February and March are booked solid with consultants, accountants & bank managers all reviewing your budgets
(old and new season), crop rotations and July income management, plus plenty of crop updates and industry forums. Add a heap of summer rainfall and your mind is most likely on spraying.
Are you like many growers; too busy to focus on a plan for your remaining old season grain let alone think about the new season?
An ongoing seasonal grain marketing approach should see you winding up 2016/17, fine tuning 2017/18 hectares and refining 2017/18 and 2018/19 grain marketing strategies. Grain marketing never stops, just like the seasons.
If we assume an average season across the globe (unlikely), then wheat prices certainly look to remain at lower levels given world ending stocks at a 16 year high. The record production this season in WA and the eastern states is adding negativity to significant local carryover stockpiles.
Australian grain prices have been pain free over the past five or six seasons and pricing grain at current market levels isn’t what we are used to or want! Wheat prices hit rock bottom this year and right now returning to a 30th percentile pricing level ($270/t) seems a long way away.
In the current ‘Trump’ world, there’s sure to be an event to spark the market. Be prepared to price protect some grain at your budget levels. Protecting budget will be essential this season with budget being an acceptable outcome if it’s the worst price achieved and a superb outcome if it’s the best price achieved.
The February 2017 WASDE reported 748.24MMT wheat production and a 34% ending stocks to use ratio. This is maintaining last year’s % level due to a production increase of 13MMT. Fortunately, an increase in consumption has also occurred. Ending stocks are the highest we’ve seen since the 2001/02 season and will continue to put pressure on new season pricing.
It will need a significant change in market fundamentals for old season pricing to increase dramatically.
Current old season basis levels (+$35 KWI) are high in a world awash with grain. Unfortunately, (or fortunately) current pricing levels are fair to good in our current market environment. Could they go lower – absolutely! Could they go higher – possibly! Absolutely seems more realistic than a possibility. Buyers have been chasing certain grades in zones for blending. Take advantage of these small spikes as again liquidity is quite variable.
Old season Canola pricing has had a brief spike in Kwinana and Albany due to a trade short. There has been very little tonnage available to buy at these elevated levels. There is very little liquidity in Canola (numbers of buyers) as they aim to secure their requirements early in the year rather than wait. New season Canola pricing levels continue to sit around 50th percentile levels. They are well supported by the soybean market, particularly Argentina’s crop concerns due to excess rain. Locally, WA hectares will increase year on year and internationally, Canada have announced an increase of 1.1 Mln Ha.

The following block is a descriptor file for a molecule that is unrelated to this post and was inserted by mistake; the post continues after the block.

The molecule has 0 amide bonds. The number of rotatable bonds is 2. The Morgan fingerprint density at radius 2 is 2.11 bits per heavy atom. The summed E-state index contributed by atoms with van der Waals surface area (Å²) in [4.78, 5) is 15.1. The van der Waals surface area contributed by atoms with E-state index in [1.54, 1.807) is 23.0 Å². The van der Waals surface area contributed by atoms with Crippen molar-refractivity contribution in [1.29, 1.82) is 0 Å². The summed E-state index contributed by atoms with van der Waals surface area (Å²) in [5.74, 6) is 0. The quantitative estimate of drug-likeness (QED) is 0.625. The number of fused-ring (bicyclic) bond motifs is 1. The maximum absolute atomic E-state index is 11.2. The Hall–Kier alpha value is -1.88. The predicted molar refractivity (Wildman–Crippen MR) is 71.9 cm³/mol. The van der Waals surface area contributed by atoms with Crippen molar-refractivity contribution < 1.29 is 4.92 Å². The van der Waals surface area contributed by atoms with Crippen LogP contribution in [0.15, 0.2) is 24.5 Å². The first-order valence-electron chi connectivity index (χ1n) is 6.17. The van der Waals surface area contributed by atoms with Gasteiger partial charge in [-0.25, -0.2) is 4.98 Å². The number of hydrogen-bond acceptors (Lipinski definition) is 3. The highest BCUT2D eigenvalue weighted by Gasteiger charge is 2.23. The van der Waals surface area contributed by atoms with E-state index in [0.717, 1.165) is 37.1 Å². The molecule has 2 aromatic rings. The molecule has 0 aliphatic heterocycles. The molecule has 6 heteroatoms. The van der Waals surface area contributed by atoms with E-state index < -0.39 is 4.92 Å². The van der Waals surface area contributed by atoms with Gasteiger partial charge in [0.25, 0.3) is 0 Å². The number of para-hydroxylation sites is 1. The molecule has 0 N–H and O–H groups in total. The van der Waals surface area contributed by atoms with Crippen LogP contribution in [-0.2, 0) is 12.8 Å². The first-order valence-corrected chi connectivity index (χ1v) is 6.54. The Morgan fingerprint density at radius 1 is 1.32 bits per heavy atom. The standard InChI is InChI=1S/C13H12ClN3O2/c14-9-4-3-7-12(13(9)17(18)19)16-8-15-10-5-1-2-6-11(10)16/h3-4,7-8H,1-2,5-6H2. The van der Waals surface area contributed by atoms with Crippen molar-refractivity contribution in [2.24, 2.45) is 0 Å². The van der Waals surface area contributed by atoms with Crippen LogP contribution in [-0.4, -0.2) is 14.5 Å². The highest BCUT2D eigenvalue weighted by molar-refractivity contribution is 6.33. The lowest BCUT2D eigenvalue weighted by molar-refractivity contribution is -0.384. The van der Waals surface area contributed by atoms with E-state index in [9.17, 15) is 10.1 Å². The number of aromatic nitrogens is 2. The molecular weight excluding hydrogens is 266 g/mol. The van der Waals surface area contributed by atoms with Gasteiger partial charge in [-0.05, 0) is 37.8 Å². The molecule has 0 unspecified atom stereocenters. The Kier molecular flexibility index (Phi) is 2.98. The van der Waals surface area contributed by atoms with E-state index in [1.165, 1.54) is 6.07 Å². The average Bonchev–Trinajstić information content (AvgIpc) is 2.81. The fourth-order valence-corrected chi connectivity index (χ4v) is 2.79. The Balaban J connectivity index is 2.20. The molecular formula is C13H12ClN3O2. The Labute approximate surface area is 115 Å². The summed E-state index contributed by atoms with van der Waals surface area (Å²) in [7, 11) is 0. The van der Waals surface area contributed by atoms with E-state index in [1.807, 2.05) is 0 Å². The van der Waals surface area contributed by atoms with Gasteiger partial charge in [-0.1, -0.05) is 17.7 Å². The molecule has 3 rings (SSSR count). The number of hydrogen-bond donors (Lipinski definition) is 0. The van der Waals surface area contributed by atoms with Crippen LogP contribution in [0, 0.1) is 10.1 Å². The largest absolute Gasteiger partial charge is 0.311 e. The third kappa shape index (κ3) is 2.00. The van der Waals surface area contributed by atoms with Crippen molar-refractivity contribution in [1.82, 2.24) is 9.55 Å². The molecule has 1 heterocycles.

When compared to current wheat percentiles of approximately 15% it makes a lot of sense to look very hard at ensuring some price certainty with canola. We have strong opinions and tell all individual clients what we think they should do now! It varies between regions and clients but you need to assess the risk/reward, take away the emotion and make an informed decision. Ten Tigers can help you with making a decision right for your business
Basis levels for new season are important to watch for pricing opportunities and for products like swaps derivatives.
Barley has had a fairly negative pricing year with a lot more malt hitting the window in the Kwinana zone than anyone predicted in a frost year. This made pricing quite difficult across the state as Kwinana zone leads the market for all buyers of Malt.
Much low protein wheat and masses of corn around the world has reduced feed prices and dragged Feed Barley down. Values appear to have flattened out at the moment but demand from buyers is quite flat in WA.
We often hear of growers holding grain because their tax situation dictates income needs to be deferred to July. This is not a particularly good reason to simply hold grain or set targets at unrealistic levels that were last achieved over six months ago. A solid understanding of your numbers needs to be in place and then a plan can be made around this information. Waiting for two months to speak to your “numbers guru” is simply putting off any hard decisions while many opportunities may slip past.
In many areas of the State it was a high input season, however many budget versus actuals were more often than not met with yield and perhaps met overall by another commodity ie; Canola’s above average market prices and yields this year.
It is essential to determine your dollars per tonne average sales to date across all commodities using your exact deliveries on contracts not on original base levels ie: APW1 or CAN1 that those contracts were taken out at. Then assess what meeting the market for a portion of your remaining tonnage (if not all) will do to your final averages. This allows you to set firm targets with the final result known if those levels are achieved.
Another fun thing to do (yes we are joking a little) is to accurately reconcile your payments from traders into your bank. Ten Tigers has flagged many mistakes this year from a multitude of buyers that are simply not picked up if you just compare RCTI’s with your bank statement. If you just do this then obviously they will be the same.
Our systems are extremely accurate as we know being pedantic with numbers is essential. Are you 100% confident in all your payments…….Really!!!!